For many consumers, after the turkey, stuffing, and football, their Thanksgiving weekend is only just getting started—in 2015, online shoppers filled eCommerce shopping carts with $4.45 billion online on Black Friday and Thanksgiving Day. And with Black Friday shoppers poised to exceed those numbers this year, cyber threat actors are looking to carve up a nice big slice of the pie for themselves. According to RiskIQ’s Black Friday eCommerce Blacklist, our research into five leading Black Friday e-tailers, cyber threat actors will do it by leveraging popular eCommerce brands to fool user traffic looking for Black Friday deals, coupons, and mobile apps.
For shoppers, what starts out as an attempt to fulfill their holiday shopping checklist for pennies on the dollar can turn into a financial nightmare. For brands, what begins as an event that significantly boosts sales can turn into a cyber security fiasco that erodes the trust between them and their customers and prospects—talk about indigestion.
Nearly 30 percent of the massive influx of spend caused by Black Friday and Cyber Monday will take place on mobile devices, and as the New York Times covered earlier this month, even legitimate stores like the Google Play store and the Apple App Store harbor fake and fraudulent mobile apps. These apps use well-known branding to attempt to fool users into entering credit card information, which opens them up to potential financial fraud. Some fake apps contain malware that can steal personal information or lock the device until the user pays a ransom and others encourage users to log in using their Facebook or Gmail credentials, potentially exposing sensitive personal information.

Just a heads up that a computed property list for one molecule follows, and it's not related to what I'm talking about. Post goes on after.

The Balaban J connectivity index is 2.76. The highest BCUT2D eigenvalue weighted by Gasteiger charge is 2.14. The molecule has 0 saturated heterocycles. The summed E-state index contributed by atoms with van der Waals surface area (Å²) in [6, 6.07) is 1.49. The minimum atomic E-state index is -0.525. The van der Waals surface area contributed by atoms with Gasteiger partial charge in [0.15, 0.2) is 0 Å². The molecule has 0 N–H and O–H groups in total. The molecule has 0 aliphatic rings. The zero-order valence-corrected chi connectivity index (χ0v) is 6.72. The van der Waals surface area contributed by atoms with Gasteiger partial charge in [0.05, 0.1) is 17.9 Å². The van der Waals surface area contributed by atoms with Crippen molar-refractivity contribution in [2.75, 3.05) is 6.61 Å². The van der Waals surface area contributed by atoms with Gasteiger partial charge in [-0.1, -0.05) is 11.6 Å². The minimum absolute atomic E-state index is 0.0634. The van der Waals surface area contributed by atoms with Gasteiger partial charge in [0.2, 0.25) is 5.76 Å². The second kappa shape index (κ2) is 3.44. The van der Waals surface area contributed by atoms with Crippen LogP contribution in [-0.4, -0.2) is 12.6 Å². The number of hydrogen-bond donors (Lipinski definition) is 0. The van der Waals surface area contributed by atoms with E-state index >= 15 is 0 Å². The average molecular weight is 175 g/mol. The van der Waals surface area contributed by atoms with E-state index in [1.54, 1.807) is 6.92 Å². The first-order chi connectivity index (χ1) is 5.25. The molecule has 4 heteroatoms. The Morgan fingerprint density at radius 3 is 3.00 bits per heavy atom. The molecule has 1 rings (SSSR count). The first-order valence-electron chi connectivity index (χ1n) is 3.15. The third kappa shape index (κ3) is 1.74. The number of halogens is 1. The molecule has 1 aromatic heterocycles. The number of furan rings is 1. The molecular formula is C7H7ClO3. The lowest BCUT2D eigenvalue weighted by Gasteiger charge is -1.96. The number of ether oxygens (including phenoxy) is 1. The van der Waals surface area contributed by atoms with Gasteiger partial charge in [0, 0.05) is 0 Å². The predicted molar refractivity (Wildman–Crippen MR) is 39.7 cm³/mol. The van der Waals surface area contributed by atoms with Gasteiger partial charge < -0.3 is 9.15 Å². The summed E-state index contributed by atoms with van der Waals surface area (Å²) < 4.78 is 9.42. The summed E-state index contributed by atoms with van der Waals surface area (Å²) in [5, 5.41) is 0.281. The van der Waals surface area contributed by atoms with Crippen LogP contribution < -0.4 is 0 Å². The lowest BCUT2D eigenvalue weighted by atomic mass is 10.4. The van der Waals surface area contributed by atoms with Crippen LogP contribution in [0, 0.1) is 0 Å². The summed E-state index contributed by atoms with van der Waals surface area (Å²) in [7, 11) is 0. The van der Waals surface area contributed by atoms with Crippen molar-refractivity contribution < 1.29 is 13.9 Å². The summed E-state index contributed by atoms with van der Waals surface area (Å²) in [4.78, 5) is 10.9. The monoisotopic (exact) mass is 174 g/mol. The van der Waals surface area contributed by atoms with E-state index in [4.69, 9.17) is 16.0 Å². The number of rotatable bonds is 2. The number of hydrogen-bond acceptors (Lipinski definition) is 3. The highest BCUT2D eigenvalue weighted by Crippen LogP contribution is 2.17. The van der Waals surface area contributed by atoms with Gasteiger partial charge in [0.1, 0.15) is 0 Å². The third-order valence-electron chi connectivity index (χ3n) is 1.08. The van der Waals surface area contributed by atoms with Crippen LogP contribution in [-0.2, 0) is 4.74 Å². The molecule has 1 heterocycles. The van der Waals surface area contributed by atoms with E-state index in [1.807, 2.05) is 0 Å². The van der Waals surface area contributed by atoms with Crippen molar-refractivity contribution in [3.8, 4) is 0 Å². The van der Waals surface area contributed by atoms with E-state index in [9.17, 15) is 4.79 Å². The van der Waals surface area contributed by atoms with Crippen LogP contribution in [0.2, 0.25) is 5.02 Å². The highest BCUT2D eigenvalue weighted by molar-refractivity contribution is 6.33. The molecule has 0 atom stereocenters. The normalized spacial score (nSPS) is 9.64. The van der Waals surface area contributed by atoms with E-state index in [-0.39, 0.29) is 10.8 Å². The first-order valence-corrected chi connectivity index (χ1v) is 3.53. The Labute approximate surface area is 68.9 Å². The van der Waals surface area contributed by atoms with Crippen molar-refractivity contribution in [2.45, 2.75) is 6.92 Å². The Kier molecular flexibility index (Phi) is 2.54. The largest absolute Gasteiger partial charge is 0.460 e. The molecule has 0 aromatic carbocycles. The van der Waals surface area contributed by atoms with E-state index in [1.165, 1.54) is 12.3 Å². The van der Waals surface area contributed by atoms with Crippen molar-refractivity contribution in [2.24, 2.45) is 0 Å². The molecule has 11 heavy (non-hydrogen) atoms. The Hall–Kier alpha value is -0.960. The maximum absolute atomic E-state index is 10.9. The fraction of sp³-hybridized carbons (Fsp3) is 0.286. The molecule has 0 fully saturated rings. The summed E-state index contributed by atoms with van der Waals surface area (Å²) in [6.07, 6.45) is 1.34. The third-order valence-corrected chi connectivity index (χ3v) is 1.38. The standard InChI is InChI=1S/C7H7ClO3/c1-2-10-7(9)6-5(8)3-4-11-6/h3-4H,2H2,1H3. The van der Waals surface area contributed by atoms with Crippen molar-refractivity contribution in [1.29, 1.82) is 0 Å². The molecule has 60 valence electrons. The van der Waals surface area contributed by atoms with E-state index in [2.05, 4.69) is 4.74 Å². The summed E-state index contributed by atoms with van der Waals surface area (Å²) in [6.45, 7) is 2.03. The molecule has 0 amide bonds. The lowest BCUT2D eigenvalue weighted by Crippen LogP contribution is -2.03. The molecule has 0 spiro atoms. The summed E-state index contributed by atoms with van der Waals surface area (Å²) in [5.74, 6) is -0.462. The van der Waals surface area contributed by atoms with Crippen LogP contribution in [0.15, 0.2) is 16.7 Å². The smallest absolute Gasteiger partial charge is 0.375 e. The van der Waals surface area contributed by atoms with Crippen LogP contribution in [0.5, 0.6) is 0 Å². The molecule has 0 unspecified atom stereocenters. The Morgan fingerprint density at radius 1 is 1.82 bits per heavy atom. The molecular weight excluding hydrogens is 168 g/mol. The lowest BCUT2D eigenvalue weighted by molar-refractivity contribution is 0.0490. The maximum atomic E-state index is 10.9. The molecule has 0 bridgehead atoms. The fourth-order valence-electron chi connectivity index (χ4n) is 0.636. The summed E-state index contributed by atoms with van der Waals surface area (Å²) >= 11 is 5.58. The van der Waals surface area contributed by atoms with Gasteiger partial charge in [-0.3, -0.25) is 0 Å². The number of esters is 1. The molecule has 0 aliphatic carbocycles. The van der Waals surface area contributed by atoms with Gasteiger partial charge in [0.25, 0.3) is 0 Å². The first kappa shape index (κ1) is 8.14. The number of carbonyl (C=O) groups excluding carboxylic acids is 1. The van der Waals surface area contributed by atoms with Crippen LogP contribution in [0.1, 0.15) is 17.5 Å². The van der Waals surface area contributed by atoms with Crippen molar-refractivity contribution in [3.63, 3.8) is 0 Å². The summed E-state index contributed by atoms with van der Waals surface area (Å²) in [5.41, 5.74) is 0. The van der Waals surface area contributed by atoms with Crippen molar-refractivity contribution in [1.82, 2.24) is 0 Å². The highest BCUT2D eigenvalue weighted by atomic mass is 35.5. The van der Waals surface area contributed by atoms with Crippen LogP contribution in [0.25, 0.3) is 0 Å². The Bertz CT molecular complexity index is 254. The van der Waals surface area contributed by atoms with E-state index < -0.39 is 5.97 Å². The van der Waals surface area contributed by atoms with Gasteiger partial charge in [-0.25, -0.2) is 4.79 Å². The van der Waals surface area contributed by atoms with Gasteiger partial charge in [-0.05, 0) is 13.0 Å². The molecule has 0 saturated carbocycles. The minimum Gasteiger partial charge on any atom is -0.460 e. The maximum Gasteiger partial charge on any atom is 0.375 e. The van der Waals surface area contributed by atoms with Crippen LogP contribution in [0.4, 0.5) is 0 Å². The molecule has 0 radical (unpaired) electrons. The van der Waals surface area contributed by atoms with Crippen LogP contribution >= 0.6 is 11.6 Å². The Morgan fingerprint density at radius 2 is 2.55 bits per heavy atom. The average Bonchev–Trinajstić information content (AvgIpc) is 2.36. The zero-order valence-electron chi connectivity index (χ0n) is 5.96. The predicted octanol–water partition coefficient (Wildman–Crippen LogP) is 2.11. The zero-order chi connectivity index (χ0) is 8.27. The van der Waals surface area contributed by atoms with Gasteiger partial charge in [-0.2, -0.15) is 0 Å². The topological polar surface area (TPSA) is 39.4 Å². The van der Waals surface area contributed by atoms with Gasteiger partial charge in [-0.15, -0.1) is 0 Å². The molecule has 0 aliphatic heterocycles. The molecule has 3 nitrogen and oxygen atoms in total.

But users are susceptible to fraud anywhere on the web, not just mobile. Landing pages that fraudulently use branding to phish for sensitive information or get users to click on links that redirect them to pages that host malware are also prolific.
To analyze the methods cyber threat actors will employ this shopping season and where they're targeting their malicious efforts, RiskIQ ran a keyword query of our Global Blacklist and mobile app database. In the mobile app space, we looked for instances of the brand names of five of the leading e-tailers in the United States used in malicious and fraudulent mobile apps. In our Global blacklist, we searched for instances of each brand name appearing alongside the term 'Black Friday” in the malicious URL or cause page URL.
The results show that by leveraging e-tail brands by name to create malicious mobile apps and landing pages, Black Friday is a feast for cyber threat actors. The report found:
- One out of ten Black Friday-themed mobile apps were blacklisted for being malicious or fraudulent
- The five leading Black Friday e-tailers are linked to multiple instances of Phishing, Malware, and Spam leveraging a fraudulent Black Friday message
- Those five brands are also linked to multiple fraudulent apps infringing on their brands
The source of our Blacklists is RiskIQ’s collection of internet data, which our collection architecture of virtual users gathers by scanning, crawling, and passive-sensing the internet—including web pages, mobile apps and stores, and a variety of social websites and apps. RiskIQ’s crawling technology covers more than 300 million mobile devices, 1.8 billion HTTP sessions, 783 global locations across more than 100 countries, 16 million mobile apps, and 300 million domain records.
Download the full report, RiskIQ’s Black Friday eCommerce Blacklist, for more findings as well as ways to keep you and your family safe while shopping online this Holiday season.
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